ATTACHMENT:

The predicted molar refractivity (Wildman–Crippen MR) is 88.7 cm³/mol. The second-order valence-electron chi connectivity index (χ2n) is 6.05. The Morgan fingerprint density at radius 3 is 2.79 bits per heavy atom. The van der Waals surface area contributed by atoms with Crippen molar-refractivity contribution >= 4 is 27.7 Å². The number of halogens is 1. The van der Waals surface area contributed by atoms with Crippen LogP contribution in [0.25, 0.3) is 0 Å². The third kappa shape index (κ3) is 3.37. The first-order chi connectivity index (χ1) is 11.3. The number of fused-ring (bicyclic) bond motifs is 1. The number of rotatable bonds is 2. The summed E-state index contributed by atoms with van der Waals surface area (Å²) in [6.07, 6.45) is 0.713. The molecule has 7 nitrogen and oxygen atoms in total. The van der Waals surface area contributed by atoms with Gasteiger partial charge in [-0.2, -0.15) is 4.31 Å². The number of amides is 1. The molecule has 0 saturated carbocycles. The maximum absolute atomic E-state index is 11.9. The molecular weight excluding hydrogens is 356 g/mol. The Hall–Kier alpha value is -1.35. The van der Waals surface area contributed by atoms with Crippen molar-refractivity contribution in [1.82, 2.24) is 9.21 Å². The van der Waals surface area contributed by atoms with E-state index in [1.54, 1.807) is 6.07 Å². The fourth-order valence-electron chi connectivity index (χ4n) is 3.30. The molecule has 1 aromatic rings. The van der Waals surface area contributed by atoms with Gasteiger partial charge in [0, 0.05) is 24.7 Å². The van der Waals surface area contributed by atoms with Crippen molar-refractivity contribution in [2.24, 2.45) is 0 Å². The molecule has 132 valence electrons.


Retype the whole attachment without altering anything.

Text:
The predicted molar refractivity (Wildman–Crippen MR) is 88.7 cm³/mol. The second-order valence-electron chi connectivity index (χ2n) is 6.05. The Morgan fingerprint density at radius 3 is 2.79 bits per heavy atom. The van der Waals surface area contributed by atoms with Crippen molar-refractivity contribution >= 4 is 27.7 Å². The number of halogens is 1. The van der Waals surface area contributed by atoms with Crippen LogP contribution in [0.25, 0.3) is 0 Å². The third kappa shape index (κ3) is 3.37. The first-order chi connectivity index (χ1) is 11.3. The number of fused-ring (bicyclic) bond motifs is 1. The number of rotatable bonds is 2. The summed E-state index contributed by atoms with van der Waals surface area (Å²) in [6.07, 6.45) is 0.713. The molecule has 7 nitrogen and oxygen atoms in total. The van der Waals surface area contributed by atoms with Gasteiger partial charge in [-0.2, -0.15) is 4.31 Å². The number of amides is 1. The molecule has 0 saturated carbocycles. The maximum absolute atomic E-state index is 11.9. The molecular weight excluding hydrogens is 356 g/mol. The Hall–Kier alpha value is -1.35. The van der Waals surface area contributed by atoms with Crippen molar-refractivity contribution in [1.82, 2.24) is 9.21 Å². The van der Waals surface area contributed by atoms with E-state index in [1.54, 1.807) is 6.07 Å². The fourth-order valence-electron chi connectivity index (χ4n) is 3.30. The molecule has 1 aromatic rings. The van der Waals surface area contributed by atoms with Gasteiger partial charge in [0, 0.05) is 24.7 Å². The van der Waals surface area contributed by atoms with Crippen molar-refractivity contribution in [2.24, 2.45) is 0 Å². The molecule has 132 valence electrons.